On Monday, the Pending Home Sales report for March will be released at 10:00 ET.
S&P 500 +0.8% YTD
Dow Jones Industrial Average -1.3% YTD
Nasdaq Composite -2.4% YTD
Russell 2000 -3.3% YTD
Week in Review: Nasdaq Remains Volatile
The trading action in the stock market on Monday left a lot to be desired, yet that didn't stop the market from finishing the day higher. Led by the health care (+1.2%), energy (+0.7%), and technology (+0.4%) sectors, the S&P 500 jumped 0.4% and closed the session with its fifth consecutive gain -- a first in 2014. The U.S. market reopened after the three-day Easter weekend, but for all intents and purposes, it continued to operate in holiday mode. Trading conditions were thin, no doubt kept that way by the lack of activity out of Europe where markets remained closed for the Easter holiday. NYSE volume totaled just 591 mln shares, which was well below a recent average of 725 mln shares.
Equity indices strung together a daylong rally on Tuesday, giving the S&P 500 its sixth consecutive advance. Some selling during the final hour of action pressured the indices from their highs, but they still ended with the bulk of their gains. The benchmark index added 0.4% with eight sectors finishing in the green, while the Nasdaq (+1.0%) outperformed throughout the session. Although the stock market began the day on a flat note, the major averages quickly took the lead from two heavily-weighted sectorsconsumer discretionary (+0.8%) and health care (+1.0%)that displayed strength out of the gate. The health care sector spent the entire session in the lead due, in part, to the relative strength of biotechnology. M&A activity also contributed to the sector's outperformance as Allergan surged 15.3% after Valeant proposed a merger for $48.30 in cash and 0.83 shares of Valeant for each share of Allergan.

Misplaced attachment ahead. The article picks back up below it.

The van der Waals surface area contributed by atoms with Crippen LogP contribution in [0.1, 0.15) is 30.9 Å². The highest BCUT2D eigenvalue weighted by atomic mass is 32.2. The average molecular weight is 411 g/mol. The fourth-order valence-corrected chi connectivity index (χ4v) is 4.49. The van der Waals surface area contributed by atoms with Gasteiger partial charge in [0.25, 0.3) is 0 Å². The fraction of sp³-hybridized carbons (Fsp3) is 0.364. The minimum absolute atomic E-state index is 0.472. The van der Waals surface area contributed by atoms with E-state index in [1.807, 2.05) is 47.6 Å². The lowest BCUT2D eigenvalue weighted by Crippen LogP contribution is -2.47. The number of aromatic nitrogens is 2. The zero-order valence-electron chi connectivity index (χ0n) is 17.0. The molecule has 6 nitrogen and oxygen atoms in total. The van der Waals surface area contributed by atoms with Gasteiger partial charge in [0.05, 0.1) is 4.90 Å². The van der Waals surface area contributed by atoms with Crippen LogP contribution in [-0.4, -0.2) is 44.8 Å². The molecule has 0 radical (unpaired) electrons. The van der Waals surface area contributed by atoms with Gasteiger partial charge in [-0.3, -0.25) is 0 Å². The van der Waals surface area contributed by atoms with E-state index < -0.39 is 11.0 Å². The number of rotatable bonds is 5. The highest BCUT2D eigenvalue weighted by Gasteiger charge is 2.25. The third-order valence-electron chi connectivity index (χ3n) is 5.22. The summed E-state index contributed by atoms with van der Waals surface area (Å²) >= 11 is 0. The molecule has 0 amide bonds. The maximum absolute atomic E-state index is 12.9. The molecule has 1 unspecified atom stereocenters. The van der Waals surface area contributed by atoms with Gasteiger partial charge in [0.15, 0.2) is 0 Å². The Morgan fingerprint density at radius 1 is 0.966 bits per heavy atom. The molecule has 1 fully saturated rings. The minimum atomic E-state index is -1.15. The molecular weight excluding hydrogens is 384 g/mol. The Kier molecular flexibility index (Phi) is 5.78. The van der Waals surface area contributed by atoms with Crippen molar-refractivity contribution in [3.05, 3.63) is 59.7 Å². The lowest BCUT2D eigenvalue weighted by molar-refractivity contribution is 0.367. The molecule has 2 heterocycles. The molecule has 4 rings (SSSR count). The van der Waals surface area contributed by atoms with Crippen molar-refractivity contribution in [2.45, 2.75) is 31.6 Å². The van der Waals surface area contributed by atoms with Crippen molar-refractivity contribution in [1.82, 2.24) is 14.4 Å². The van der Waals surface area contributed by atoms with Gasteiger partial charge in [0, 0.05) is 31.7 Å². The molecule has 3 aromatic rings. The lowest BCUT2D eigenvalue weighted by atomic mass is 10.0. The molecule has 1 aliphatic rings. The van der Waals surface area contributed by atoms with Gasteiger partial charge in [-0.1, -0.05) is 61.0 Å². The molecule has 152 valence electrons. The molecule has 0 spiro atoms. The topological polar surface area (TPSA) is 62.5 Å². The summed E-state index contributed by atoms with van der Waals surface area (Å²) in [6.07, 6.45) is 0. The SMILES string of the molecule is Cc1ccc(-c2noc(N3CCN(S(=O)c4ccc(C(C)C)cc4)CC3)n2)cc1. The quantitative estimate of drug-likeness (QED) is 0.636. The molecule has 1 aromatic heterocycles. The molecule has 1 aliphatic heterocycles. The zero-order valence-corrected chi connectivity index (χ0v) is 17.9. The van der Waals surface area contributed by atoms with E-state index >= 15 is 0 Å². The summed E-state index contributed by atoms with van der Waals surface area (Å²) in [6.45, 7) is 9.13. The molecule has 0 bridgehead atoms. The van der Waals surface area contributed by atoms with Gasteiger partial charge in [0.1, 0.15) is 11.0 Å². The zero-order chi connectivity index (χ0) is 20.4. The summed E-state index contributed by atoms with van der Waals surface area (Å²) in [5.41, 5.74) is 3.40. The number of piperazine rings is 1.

The stock market finished the Wednesday session on a modestly lower note, but it is worth mentioning the retreat took place after six consecutive gains. The Dow Jones Industrial Average (-0.1%) and S&P 500 (-0.2%) settled not far below their flat lines, while the Nasdaq Composite (-0.8%) lagged throughout the session. Equity indices started the day in the red, with the Nasdaq showing early weakness as large cap tech names and biotechnology weighed. The technology sector (-0.9%) slumped amid profit-taking in listings like Apple , Google, Microsoft, and Intel, while biotech names retreated following quarterly reports from three major industry players.
On Thursday, the major averages posted modest gains, but not before enduring a morning dip into the red, which took place in reaction to reports indicating Russia has commenced military exercises on the Ukrainian border. The news from Europe knocked the key indices from their early highs, while giving a boost to safe-haven assets like gold futures (+0.5% to $1290.80/ozt), Treasuries (10-yr yield -1 bps to 2.69%), and the Japanese yen (102.30 vs USD); however, the morning spike in safety flows was retraced partially, while equities rallied off their lows with the technology sector (+1.1%) setting the pace. Tech shares (and the Nasdaq) received significant support from the shares of Apple, which surged 8.2% after the top-weighted tech company handily beat earnings expectations. In addition, Apple increased its share buyback to $90 billion and announced a 7:1 stock split, which will go into effect on June 2.